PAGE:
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What drives managers at work
September 5, 2011
SOSIE, a tool from Pearson being piloted in the Indian market, suggests that Indian managers are far from independent; they like to conform.
Most Indian managers prefer to conform to the set agenda and also like to be given clear goals; they are also less inclined than their counterparts in countries such as France to exercise 'independence' at work, according to Pearson, which is introducing its personality test SOSIE in the Indian market. The test, based on the work of psychologist Leonard Gordon, maps personality traits and values, and by linking the two arrives at factors affecting motivation in the workplace.
SOSIE tracks eight traits and 12 values, and is customised for each country, and for each level of employee. It comprises a set of 98 customised questions with choices. The personality traits mapped are: Ascendancy, Responsibility, Stress Tolerance, Sociability, Cautiousness, Original Thinking, Personal Relations and Vigour. Values are split as - Interpersonal: Support, Conformity, Recognition, Independence, Benevolence and Leadership; and Personal: Practical, Achievement, Variety, Decisiveness, Orderliness and Goal Orientation.
Pearson, which is into developing and distributing assessment tools for recruitment, selection and development of the workforce, commenced a pilot for SOSIE in India over two months ago, and the 'norming' process has been completed for 'managerial' employees. The exercise is on for 'supervisory' and 'leadership' cadres, says Saurabh Singh, Head of Talent Assessment at Pearson.
Speaking to The New Manager, he said, "The test has been implemented in its origin market of France and other markets such as the US for decades now. The findings in India show that even though people say they like to work in entrepreneurial environments, they score very high on parameters such as conformity and goal orientation; and very low on traits like independence."
This contrasts with findings in markets such as France, where managers are found to be more 'independent'. For the study (in India) managers are defined as those with four to six years of experience in a managerial function, with at least a two-person team reporting to them.
"In France, managers score high on traits such as ascendancy (verbal dominance) and sociability, something that we don't see in India. These trends can be attributed to the cultural differences between countries. In India, managers tend to be process-oriented and relatively risk averse, while in some other markets independence is a big motivator," explained Singh. The findings of the India norming study of SOSIE - across managerial, supervisory and leadership staff - will be published in November. Pearson is in talks with companies for implementing the tool. SOSIE is administered online, and is likely to be priced in India at Rs 1,500 per employee (for around 100 employees), with the cost reducing with scale.
DIFFERENT STROKES FOR DIFFERENT FOLKS
HR practitioners are alive to the idea, though many have their own methods to map factors affecting motivation. At Hindustan Unilever Ltd (HUL), employee motivation is measured through a bi-annual Global People Survey (GPS). GPS is based on the premise that 'engagement is a combination of perceptions that have a positive impact on behaviour'. The results from a GPS feed into the development of employee engagement action plans.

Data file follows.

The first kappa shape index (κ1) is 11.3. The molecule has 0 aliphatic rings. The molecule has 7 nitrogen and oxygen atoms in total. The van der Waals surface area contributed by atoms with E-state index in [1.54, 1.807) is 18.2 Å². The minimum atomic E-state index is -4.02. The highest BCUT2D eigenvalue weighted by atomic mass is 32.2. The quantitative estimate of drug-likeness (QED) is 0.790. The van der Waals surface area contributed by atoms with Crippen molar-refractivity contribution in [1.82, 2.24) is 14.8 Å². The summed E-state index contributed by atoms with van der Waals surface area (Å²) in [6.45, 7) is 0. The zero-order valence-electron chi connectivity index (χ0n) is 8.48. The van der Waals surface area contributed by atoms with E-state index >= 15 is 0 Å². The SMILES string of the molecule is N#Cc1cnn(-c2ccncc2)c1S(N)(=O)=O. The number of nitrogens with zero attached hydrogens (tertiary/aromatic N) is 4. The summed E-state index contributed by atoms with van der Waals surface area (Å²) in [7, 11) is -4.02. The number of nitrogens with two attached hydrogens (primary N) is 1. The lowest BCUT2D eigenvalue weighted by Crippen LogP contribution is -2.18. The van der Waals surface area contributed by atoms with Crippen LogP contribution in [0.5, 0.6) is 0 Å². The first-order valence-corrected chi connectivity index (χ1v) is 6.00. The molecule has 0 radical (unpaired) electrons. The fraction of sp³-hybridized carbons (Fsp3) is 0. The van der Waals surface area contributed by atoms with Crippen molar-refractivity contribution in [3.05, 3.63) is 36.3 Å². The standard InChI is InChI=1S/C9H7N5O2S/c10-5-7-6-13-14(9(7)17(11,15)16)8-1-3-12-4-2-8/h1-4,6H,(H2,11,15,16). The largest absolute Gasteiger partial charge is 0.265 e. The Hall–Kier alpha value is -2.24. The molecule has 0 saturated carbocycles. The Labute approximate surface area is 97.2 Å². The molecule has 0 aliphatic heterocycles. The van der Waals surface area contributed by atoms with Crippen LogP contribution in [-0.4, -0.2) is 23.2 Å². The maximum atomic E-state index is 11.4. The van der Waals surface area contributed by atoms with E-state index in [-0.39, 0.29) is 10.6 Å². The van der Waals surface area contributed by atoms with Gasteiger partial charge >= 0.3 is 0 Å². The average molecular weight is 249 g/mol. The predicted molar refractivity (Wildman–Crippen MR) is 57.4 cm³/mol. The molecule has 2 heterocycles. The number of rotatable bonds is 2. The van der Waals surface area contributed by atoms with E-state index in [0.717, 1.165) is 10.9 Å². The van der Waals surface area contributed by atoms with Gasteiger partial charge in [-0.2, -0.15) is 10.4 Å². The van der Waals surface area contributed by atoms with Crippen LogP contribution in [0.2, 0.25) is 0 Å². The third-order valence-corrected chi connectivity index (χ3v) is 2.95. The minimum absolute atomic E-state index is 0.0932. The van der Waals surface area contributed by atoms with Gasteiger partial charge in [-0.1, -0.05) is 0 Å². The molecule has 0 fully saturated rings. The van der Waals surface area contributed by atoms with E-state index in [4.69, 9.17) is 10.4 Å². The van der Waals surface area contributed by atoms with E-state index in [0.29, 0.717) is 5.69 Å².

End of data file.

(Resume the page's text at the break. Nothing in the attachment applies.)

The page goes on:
"There is a policy impact on a case-to-case basis. For example, if we get a relatively low score on a dimension that measures recognition, this would lead to a review of our existing recognition mechanisms and modification where required," explains Leena Nair, Executive Director, HR, HUL.
An HR official with a tech company, who is acquainted with SOSIE, notes that findings from tools such as this can help identify the right candidates for certain well-defined positions, and also help push up candidates with leadership qualities.
Singh says the tool can help organisations understand how each employee reacts to certain work factors on an ongoing basis.
"While the personality traits are unlikely to change in the short term, there will be variance in the long term, aided by changes in job profile and responsibilities. The sources of motivation, based on learnings from SOSIE in other markets and our pilot here, are likely to change more frequently given the dynamic work conditions," he adds.
Product development on SOSIE is a continuous process at Pearson's facility in Bangalore, where country norms for India are being established. Learnings from a global sample size of over 22,000 guides the modulation, and the initial managerial sample in India has touched 600, and is growing.
Differences in factors affecting/ motivating employees and their personality traits does vary by geography, as companies such as Silicon Valley firm Zedo have learnt. According to Roy de Souza, co-founder and CEO of Zedo, his team in Russia, which questions 'almost everything that is given to them', plays a key role in projects where alternative thinking is the need of the hour, like new product development.
"There are teams which execute things as instructed, on time, and projects suited for them are routed to those facilities. Some of our India teams fall under this category. In Russia, if we ask them to make X, they will ask us why," says de Souza.
Within India too, companies are likely to insist on company-specific norms for implementing SOSIE, notes Singh, given the diverse nature of businesses and profiles.
"The tool itself is only 20 per cent of the exercise. Over 70 per cent of the time is spent on training HR managers to interpret accurately the take-outs from the test," surmises Singh, underlining the need for education of HR professionals on motivational tools.